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To the point of the matter. Kobets AJ et al. An Intervention With Third-Year Medical Students to Encourage the Reporting and Management of Occupational Exposures. Academic Medicine 2012;87(9):1199-1203.

Reviewed by Lolita Alkureishi

What was the study question?
What impact did education regarding occupational exposures (such as needlestick injuries) and access to free post-exposure medication have on third-year medical student attitudes and reporting behaviors?

How was the study done?
Since 2001, Yale University in New Haven, Connecticut, all students meet with faculty in year one and year three to discuss occupational exposures. This comprehensive, supportive curriculum reviews the school policy that students are to leave the procedure and report the event, outlines how to access assistance and post-exposure prophylaxis, details the risks associated with exposures, and trains students how to assertively talk to residents and faculty about such events. As well, a laminated card is distributed to each student that contains this information as well as faculty phone numbers. Since 2011, a student with a serious exposure discusses his experience, available testing and counseling resources as part of the curriculum. Students were surveyed anonymously online in 2010 and 2011.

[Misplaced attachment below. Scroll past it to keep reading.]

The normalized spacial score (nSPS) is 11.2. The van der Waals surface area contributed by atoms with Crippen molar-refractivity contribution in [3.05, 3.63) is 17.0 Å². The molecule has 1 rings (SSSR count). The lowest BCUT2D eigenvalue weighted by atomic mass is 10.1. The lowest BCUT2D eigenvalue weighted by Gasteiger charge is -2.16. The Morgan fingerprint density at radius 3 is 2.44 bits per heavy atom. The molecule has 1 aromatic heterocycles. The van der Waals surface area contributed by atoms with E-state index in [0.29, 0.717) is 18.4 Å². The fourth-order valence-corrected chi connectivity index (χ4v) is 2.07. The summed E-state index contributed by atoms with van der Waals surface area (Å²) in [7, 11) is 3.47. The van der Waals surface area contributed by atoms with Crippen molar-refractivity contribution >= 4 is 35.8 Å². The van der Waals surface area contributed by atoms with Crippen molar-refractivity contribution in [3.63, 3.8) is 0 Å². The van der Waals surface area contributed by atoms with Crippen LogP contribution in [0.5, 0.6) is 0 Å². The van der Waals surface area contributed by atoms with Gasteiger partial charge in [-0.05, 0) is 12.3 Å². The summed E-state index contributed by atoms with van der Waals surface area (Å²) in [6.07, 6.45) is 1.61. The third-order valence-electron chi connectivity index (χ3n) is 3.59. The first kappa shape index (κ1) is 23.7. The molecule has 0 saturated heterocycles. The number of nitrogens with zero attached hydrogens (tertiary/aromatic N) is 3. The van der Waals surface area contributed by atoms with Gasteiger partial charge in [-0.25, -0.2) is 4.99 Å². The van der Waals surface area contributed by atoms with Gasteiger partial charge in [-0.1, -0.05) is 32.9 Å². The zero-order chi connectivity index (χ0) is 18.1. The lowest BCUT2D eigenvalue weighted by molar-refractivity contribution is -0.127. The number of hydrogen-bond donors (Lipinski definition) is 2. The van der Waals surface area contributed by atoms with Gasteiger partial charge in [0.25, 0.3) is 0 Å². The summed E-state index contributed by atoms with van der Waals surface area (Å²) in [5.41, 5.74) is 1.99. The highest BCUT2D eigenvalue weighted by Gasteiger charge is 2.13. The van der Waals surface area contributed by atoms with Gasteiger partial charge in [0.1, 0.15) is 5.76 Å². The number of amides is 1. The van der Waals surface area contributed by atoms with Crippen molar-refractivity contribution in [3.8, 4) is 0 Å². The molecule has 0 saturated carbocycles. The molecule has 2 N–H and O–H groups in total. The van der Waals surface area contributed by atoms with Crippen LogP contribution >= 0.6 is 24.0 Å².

What were the results?
Students overall (96%) rated the educational intervention highly. Thirty-nine percent of the 2010 class and 35% of the 2011 class reported at least one exposure, several of whom reported multiple exposures. Most exposures occurred in the OR (77%). Twenty-four percent of exposures were do to another's actions. Fifty-nine percent knew what to do in the event of an exposure in 2010; 73% in 2011. Forty-three percent did not report their exposure, primarily because they believed it to be of low-risk. Other reasons cited for not reporting the exposure were feeling embarrassed or guilty for doing do and feeling discouraged by residents and attendings to report. The number of students that started post-exposure prophylaxis doubled from 2010 to 2011 from 12% to 24%.

What are the implications of these findings?
This curriculum was successful in supporting the students and increasing their safety.

Editor's note: Like the previous paper reviewed, this article reminds us that traditional educational initiatives (websites, teaching sessions, laminated cards, support people), while effective, only go so far. These authors, too, remain dedicated to the cause and are thinking creatively about how to address this problem in different ways. They propose a clever, original idea: that physicians identify a "universally accepted word that …could [be used] to indicate that sharps are close to others' hands in the operating room, in much the same way that golfers shout "fore" to warn of an incoming golf ball on the course" (SLB).

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